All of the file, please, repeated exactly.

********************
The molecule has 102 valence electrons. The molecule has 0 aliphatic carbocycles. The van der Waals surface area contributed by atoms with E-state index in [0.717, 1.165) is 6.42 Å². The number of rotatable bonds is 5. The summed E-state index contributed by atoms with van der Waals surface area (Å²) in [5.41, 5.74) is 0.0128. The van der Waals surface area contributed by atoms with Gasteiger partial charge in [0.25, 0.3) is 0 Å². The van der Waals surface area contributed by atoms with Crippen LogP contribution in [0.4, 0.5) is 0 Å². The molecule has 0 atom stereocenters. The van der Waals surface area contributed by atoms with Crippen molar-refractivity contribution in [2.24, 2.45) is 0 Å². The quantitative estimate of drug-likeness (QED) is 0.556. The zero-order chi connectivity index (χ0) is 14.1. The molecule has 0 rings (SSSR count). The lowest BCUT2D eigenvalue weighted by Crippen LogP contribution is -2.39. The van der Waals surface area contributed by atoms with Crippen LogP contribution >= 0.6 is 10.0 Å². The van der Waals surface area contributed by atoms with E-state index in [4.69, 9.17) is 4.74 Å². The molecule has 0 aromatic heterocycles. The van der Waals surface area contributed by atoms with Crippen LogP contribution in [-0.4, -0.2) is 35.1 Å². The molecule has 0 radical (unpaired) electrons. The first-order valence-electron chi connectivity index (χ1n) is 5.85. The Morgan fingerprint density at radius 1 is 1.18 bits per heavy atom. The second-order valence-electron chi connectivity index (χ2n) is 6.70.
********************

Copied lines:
The molecule has 102 valence electrons. The molecule has 0 aliphatic carbocycles. The van der Waals surface area contributed by atoms with E-state index in [0.717, 1.165) is 6.42 Å². The number of rotatable bonds is 5. The summed E-state index contributed by atoms with van der Waals surface area (Å²) in [5.41, 5.74) is 0.0128. The van der Waals surface area contributed by atoms with Gasteiger partial charge in [0.25, 0.3) is 0 Å². The van der Waals surface area contributed by atoms with Crippen LogP contribution in [0.4, 0.5) is 0 Å². The molecule has 0 atom stereocenters. The van der Waals surface area contributed by atoms with Crippen molar-refractivity contribution in [2.24, 2.45) is 0 Å². The quantitative estimate of drug-likeness (QED) is 0.556. The zero-order chi connectivity index (χ0) is 14.1. The molecule has 0 rings (SSSR count). The lowest BCUT2D eigenvalue weighted by Crippen LogP contribution is -2.39. The van der Waals surface area contributed by atoms with Crippen LogP contribution >= 0.6 is 10.0 Å². The van der Waals surface area contributed by atoms with E-state index in [4.69, 9.17) is 4.74 Å². The molecule has 0 aromatic heterocycles. The van der Waals surface area contributed by atoms with Crippen LogP contribution in [-0.4, -0.2) is 35.1 Å². The molecule has 0 radical (unpaired) electrons. The first-order valence-electron chi connectivity index (χ1n) is 5.85. The Morgan fingerprint density at radius 1 is 1.18 bits per heavy atom. The second-order valence-electron chi connectivity index (χ2n) is 6.70.